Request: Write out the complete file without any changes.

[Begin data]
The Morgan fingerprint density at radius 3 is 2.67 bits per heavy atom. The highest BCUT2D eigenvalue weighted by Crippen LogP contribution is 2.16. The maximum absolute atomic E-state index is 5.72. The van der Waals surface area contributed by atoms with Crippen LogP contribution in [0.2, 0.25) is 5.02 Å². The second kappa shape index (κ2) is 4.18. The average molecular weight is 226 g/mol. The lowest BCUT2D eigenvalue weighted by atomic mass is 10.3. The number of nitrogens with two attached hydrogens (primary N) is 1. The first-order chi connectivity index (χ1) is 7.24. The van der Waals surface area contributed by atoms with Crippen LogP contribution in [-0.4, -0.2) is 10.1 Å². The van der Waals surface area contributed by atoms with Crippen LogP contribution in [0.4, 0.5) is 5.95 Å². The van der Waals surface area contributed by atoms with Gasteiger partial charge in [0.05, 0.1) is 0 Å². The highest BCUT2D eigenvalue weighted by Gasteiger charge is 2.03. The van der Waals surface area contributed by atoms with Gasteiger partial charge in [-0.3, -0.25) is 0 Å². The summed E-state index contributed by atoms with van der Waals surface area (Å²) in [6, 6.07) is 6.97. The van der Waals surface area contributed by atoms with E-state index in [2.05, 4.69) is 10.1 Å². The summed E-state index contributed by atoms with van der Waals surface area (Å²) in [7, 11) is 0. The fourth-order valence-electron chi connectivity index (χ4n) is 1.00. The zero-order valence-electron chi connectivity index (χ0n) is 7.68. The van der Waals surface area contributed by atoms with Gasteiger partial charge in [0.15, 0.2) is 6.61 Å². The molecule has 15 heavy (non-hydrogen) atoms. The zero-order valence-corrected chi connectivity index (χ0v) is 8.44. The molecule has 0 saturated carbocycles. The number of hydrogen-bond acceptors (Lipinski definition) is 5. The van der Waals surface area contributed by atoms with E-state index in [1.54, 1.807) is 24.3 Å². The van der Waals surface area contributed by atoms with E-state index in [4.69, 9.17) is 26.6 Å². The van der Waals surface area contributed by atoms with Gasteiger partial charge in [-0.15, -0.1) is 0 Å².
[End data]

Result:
The Morgan fingerprint density at radius 3 is 2.67 bits per heavy atom. The highest BCUT2D eigenvalue weighted by Crippen LogP contribution is 2.16. The maximum absolute atomic E-state index is 5.72. The van der Waals surface area contributed by atoms with Crippen LogP contribution in [0.2, 0.25) is 5.02 Å². The second kappa shape index (κ2) is 4.18. The average molecular weight is 226 g/mol. The lowest BCUT2D eigenvalue weighted by atomic mass is 10.3. The number of nitrogens with two attached hydrogens (primary N) is 1. The first-order chi connectivity index (χ1) is 7.24. The van der Waals surface area contributed by atoms with Crippen LogP contribution in [-0.4, -0.2) is 10.1 Å². The van der Waals surface area contributed by atoms with Crippen LogP contribution in [0.4, 0.5) is 5.95 Å². The van der Waals surface area contributed by atoms with Gasteiger partial charge in [0.05, 0.1) is 0 Å². The highest BCUT2D eigenvalue weighted by Gasteiger charge is 2.03. The van der Waals surface area contributed by atoms with Gasteiger partial charge in [-0.3, -0.25) is 0 Å². The summed E-state index contributed by atoms with van der Waals surface area (Å²) in [6, 6.07) is 6.97. The van der Waals surface area contributed by atoms with E-state index in [2.05, 4.69) is 10.1 Å². The summed E-state index contributed by atoms with van der Waals surface area (Å²) in [7, 11) is 0. The fourth-order valence-electron chi connectivity index (χ4n) is 1.00. The zero-order valence-electron chi connectivity index (χ0n) is 7.68. The van der Waals surface area contributed by atoms with Gasteiger partial charge in [0.15, 0.2) is 6.61 Å². The molecule has 15 heavy (non-hydrogen) atoms. The zero-order valence-corrected chi connectivity index (χ0v) is 8.44. The molecule has 0 saturated carbocycles. The number of hydrogen-bond acceptors (Lipinski definition) is 5. The van der Waals surface area contributed by atoms with E-state index in [1.54, 1.807) is 24.3 Å². The van der Waals surface area contributed by atoms with E-state index in [4.69, 9.17) is 26.6 Å². The van der Waals surface area contributed by atoms with Gasteiger partial charge in [-0.15, -0.1) is 0 Å².